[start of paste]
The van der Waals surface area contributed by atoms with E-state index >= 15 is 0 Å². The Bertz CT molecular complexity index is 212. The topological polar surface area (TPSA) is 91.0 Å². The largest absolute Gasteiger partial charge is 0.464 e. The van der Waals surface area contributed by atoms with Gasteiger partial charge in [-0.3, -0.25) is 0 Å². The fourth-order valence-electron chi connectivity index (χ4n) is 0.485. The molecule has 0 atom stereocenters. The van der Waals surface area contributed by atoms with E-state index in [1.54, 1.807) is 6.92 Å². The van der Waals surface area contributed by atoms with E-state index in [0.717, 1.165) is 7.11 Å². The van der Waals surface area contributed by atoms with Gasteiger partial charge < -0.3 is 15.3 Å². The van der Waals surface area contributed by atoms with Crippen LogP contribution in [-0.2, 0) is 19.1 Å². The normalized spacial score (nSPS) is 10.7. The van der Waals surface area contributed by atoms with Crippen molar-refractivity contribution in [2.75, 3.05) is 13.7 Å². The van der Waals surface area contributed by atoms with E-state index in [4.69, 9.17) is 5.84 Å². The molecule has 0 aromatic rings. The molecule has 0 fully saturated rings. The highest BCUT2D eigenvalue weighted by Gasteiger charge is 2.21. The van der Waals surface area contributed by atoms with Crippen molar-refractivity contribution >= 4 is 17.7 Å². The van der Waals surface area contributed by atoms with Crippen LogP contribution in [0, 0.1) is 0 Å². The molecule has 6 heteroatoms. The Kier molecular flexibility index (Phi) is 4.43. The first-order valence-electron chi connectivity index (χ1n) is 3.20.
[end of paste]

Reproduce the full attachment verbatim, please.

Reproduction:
The van der Waals surface area contributed by atoms with E-state index >= 15 is 0 Å². The Bertz CT molecular complexity index is 212. The topological polar surface area (TPSA) is 91.0 Å². The largest absolute Gasteiger partial charge is 0.464 e. The van der Waals surface area contributed by atoms with Gasteiger partial charge in [-0.3, -0.25) is 0 Å². The fourth-order valence-electron chi connectivity index (χ4n) is 0.485. The molecule has 0 atom stereocenters. The van der Waals surface area contributed by atoms with E-state index in [1.54, 1.807) is 6.92 Å². The van der Waals surface area contributed by atoms with E-state index in [0.717, 1.165) is 7.11 Å². The van der Waals surface area contributed by atoms with Gasteiger partial charge < -0.3 is 15.3 Å². The van der Waals surface area contributed by atoms with Crippen LogP contribution in [-0.2, 0) is 19.1 Å². The normalized spacial score (nSPS) is 10.7. The van der Waals surface area contributed by atoms with Crippen molar-refractivity contribution in [2.75, 3.05) is 13.7 Å². The van der Waals surface area contributed by atoms with E-state index in [4.69, 9.17) is 5.84 Å². The molecule has 0 aromatic rings. The molecule has 0 fully saturated rings. The highest BCUT2D eigenvalue weighted by Gasteiger charge is 2.21. The van der Waals surface area contributed by atoms with Crippen molar-refractivity contribution >= 4 is 17.7 Å². The van der Waals surface area contributed by atoms with Crippen LogP contribution in [0, 0.1) is 0 Å². The molecule has 6 heteroatoms. The Kier molecular flexibility index (Phi) is 4.43. The first-order valence-electron chi connectivity index (χ1n) is 3.20.